The office of mayor in most modern English boroughs and towns does not entail any important administrative duties. It is generally regarded as an honour conferred for local distinction, long service on the Council, or for past services. The mayor (who must be a serving elected councillor) is expected to devote much of his time to civic, ceremonial, and representational functions, and to preside over meetings which have for their object the advancement of the public welfare. His or her administrative duties are to act as returning officer at municipal elections, and as chairman of the meetings of the council. However, reforms recently introduced mean that 12 English boroughs now have directly-elected mayors who combine the 'civic' mayor role with that of Leader of the Council and have significantly greater powers than either.
The mayor of a town council is officially known as town mayor (although in popular parlance, the word "town" is often dropped).
Mayors are not appointed to District Councils which have not adopted the title of borough. Their place is taken by the Chairperson of Council, who undertakes exactly the same functions and is, like a Mayor, the civic head of the district concerned.
The equivalent in Italy is sindaco (historical titles include podestà), in Greece δήμαρχος 'demarkhos' (the "archon of the deme"), in France Maire, in Argentina intendente, in Bohemia starosta, in Brazil prefeito 'prefect', in Romania primar and in Spain alcalde, a term derived from a Moorish post's Arabic name.
In Canada municipal titles vary from province, but the highest official of a First Nation community holds the title of chief. In addition, provinces which have rural municipalities in place of counties refer to their head elected official as reeve, although some such municipalities are now changing the title to mayor as well.
In the early 20th century, and for the most still, the English method of selecting a mayor by the council was followed for the corresponding functionaries in France (except Paris) and the more important cities of Italy. Direct appointment by the central government exists in Belgium, The Netherlands, Norway and Sweden. As a rule, too, the term of office is longer in other countries than in the United Kingdom. In France election is for six years, in The Netherlands for six, in Belgium for an indefinite period. In France the maire, and a number of experienced members termed adjoint au maire 'mayoral adjunct', who assist him as an executive committee, are elected directly by the municipal council from among their own number. Most of the administrative work is left in the hands of the maire and his adjuncts, the full council meeting comparatively seldom. The adjuncts receive no salary.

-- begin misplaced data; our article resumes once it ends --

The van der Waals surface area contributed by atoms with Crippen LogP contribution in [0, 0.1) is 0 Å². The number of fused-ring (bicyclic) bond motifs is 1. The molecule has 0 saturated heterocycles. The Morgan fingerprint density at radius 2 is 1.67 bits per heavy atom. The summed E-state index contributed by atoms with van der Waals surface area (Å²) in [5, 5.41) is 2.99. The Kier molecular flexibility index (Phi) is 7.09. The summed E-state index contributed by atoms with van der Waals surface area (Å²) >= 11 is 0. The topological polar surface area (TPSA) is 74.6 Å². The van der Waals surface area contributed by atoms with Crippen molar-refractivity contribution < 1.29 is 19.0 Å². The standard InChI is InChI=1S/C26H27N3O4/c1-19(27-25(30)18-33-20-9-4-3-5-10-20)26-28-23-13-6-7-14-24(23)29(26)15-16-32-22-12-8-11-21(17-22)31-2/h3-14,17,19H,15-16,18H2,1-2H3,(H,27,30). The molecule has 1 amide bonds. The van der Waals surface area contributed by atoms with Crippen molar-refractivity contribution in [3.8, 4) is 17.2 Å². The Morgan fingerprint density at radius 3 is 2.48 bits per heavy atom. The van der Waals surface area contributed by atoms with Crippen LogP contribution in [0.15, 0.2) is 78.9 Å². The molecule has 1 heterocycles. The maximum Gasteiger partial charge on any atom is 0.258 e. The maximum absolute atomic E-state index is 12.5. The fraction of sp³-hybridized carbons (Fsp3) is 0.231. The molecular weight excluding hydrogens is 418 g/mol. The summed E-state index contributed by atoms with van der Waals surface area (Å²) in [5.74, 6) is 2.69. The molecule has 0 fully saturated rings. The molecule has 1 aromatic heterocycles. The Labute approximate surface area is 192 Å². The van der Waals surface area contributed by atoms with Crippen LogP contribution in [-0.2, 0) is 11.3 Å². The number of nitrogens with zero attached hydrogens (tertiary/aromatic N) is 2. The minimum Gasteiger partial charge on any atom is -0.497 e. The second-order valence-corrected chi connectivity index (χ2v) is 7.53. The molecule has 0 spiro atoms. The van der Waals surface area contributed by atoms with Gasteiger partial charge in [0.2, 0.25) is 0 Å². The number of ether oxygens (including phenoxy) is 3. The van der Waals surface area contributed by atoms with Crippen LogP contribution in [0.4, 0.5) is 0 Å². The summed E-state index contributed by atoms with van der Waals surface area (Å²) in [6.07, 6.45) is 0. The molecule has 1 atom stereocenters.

In Finland, there are no mayors, although plans have been floated to institute the office in Tampere. The highest executive official is not democratically elected, but appointed to a public office by the city council, and is called simply kaupunginjohtaja "city manager" or kunnanjohtaja "municipal manager", depending on whether the municipality defines itself as a city. The term pormestari "mayor", from Swedish borgmästare confusingly refers to the highest official in the registry office, not the city manager. In addition, pormestari is also a title, which may be given for distinguished service in the post of the city manager. The city manager of Helsinki is called ylipormestari, which translates to "Chief Mayor", for historical reasons. Furthermore, the term "city manager" may be seen translated as "mayor".
This is similar to Portugal, where the highest municipal authority is the presidente da Câmara Municipal, the 'president of the Municipal Chamber', appointed to his office by the city council.
In Poland the chief executive of a town or city is called burmistrz or, in towns with more than 100,000 inhabitants or others which traditionally use the title, prezydent. The equivalent title in a rural commune (gmina) is wójt. These are all directly elected posts.